Portland’s Pussycat Paradise

An afternoon at Portland’s Purringtons Cat Lounge, the Northwest’s first cat cafe

From his perch, Butch looks out on Martin Luther King Blvd. in PortlandPhotos by Alex V. Cipolle

Cats are winning. As I write this, my cat, Elsie, slinks around my legs, looking up at me, knowingly. Cats have always known they were winners; it just took society, with a helpful boop from the internet, some time to catch up.

Dogs, however, in all their earnest, loyal, slopping glory, have long ruled the hearts of the majority, from “man’s best friend” to Old Yeller. For millennia, dogs have stood by as our companions, our families, our heroes.

Society has not been so kind to their feline counterparts. Google “cat movies” and find campy old horror films like Cat People (1952), about women who turn into cats when aroused.

Dog lovers are called just that. A cat lover, somewhere along the way, was collectively presumed to be a witch or an aging spinster, and deemed “Crazy Cat Lady.”

But then the internet came, social media followed, and everything changed. Viral videos made stars out of furry domestic recluses.

The first time it hit me that cats are winning, indeed, was on a 2012 visit to my hometown of Minneapolis, where I attended the first-ever Internet Cat Video Festival on the grounds of the Walker Art Center. More than 10,000 cat lovers descended onto the art center’s grassy knolls to watch the top viral cat videos of the year.

Here, I witnessed grown men wearing cat ears walking cats on leashes. I heard an audience full of adults hiss at anyone who dared block the huge screen. I watched an acceptance speech, free of irony, for best viral cat video.

It is in this heady, whiskery age, in an artsy, niche-loving city like Portland, that Purringtons Cat Lounge — the first cat café in the Pacific Northwest and second in the nation — could come to be.

[Kristen Sergio with Dominique above]

Sitting in the lounge, owners Kristen and Sergio Castillo tell me there was a line around the block when they opened Purringtons in January.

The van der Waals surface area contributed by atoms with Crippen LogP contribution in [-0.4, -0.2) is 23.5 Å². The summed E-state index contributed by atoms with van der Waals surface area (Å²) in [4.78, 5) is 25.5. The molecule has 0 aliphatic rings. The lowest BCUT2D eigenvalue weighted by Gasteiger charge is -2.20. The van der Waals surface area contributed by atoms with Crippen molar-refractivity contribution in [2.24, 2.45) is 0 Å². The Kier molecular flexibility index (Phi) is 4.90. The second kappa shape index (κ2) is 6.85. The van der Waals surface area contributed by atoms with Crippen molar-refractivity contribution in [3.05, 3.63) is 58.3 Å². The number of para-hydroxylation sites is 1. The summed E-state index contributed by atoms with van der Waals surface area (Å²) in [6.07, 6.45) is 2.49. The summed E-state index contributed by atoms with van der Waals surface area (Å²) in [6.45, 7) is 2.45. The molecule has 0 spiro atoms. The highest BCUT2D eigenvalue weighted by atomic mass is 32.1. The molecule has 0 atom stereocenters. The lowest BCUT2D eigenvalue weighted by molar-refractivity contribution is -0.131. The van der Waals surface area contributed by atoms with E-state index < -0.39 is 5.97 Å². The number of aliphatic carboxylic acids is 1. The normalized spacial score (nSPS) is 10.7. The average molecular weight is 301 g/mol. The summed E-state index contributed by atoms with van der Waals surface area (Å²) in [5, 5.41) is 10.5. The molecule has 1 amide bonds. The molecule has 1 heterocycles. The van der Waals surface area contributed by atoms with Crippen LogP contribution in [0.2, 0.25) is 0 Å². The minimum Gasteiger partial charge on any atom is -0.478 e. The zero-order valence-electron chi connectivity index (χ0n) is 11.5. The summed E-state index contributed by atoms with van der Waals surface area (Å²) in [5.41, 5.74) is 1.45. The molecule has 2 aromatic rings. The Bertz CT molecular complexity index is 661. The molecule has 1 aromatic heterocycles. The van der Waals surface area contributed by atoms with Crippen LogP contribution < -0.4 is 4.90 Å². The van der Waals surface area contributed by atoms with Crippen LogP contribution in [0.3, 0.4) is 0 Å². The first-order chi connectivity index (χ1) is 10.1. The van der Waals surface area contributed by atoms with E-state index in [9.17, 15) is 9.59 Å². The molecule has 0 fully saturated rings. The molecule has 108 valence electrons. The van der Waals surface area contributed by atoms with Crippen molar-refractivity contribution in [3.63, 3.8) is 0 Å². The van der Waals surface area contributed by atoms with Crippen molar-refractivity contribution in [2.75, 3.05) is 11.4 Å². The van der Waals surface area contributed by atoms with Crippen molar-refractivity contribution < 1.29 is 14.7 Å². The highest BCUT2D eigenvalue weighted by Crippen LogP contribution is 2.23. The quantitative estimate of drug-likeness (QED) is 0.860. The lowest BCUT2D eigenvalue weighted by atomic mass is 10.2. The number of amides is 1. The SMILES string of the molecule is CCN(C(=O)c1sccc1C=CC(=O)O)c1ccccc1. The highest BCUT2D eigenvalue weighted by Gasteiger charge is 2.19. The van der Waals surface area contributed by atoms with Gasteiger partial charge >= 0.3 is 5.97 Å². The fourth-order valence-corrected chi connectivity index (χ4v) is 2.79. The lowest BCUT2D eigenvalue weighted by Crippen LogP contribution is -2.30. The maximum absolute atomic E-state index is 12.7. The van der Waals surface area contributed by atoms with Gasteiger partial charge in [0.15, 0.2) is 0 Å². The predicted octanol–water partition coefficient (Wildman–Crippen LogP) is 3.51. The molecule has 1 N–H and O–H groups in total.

Cats are huge right now, Kristen says. The idea is simple: Give people who are looking to adopt, or who can’t have pets or just want to drink a beer and get cozy, a place to hang out with cats.

Currently joining the Castillos in the lounge are 11 cats (standard range is eight to 10), including “Butch,” a robust gray and white gentleman who snoozes on a carpeted perch overlooking the street, occasionally rumbling with a low purr or half-opening a jade eye. Also present is “Curly Sue,” a comely tuxedo cat, who plays what Kristen calls “carpet feather,” which amounts to Kristen wiggling a feather tied to a stick under a rug while Curly Sue proceeds to go bananas.

Purringtons inhabits a rectangular space split lengthwise by a glass partition, with a café on one side, lounge on the other. The café serves coffee, beer, wine, “Meowmosas” and small dishes, but don’t fret about tufts of fluff floating onto your tapas; one of the requirements, among many, of opening a kitty-cat joint is creating reverse pressure in the lounge, so when the door opens, air gets sucked back into the room.

The lounge side looks like pussycat paradise. All sorts of tunnels, tubes and other contraptions scatter the floor with the little beasts sauntering and pouncing about.

Humans may visit with the cats in one-hour slots, at eight bucks a pop, and reservations are recommended. A maximum of 15 people are allowed in the lounge at once.

Kristen got the idea for Purringtons after watching internet videos of a cat café in Paris. Sergio points out that cat cafés originally began in Japan — specifically Tokyo, where it’s “not affordable to have pets” because of sky-high rents and minimal square footage.

Sergio says he wanted the lounge to feel like a living room, comfortable for cats and people alike. As someone who has grown up with cats, I’ve never witnessed so many getting along in one space, playing with each other and their human subjects, and their felted tacos and mice, in harmony.

If a feline does feel anxious, it can escape to a private room through a cat door where beds and food await.

A luxe doublewide chaise longue rests along a wall of windows; it’s not uncommon to find one puffed-up cat bogarting it for herself. A couple sips pints of beer and watches, bemused. A woman dangles a feather in front of a honeycomb-style shelf and coos as little whiskered heads peek out.

Curly Sue — who has since been adopted — continues to prowl about, flirting with any new suitor with a plume. Butch still sleeps, now in the orange glow of the sunset.

Yes, I’d say cats are winning.

For more info, visit purringtonscatlounge.com.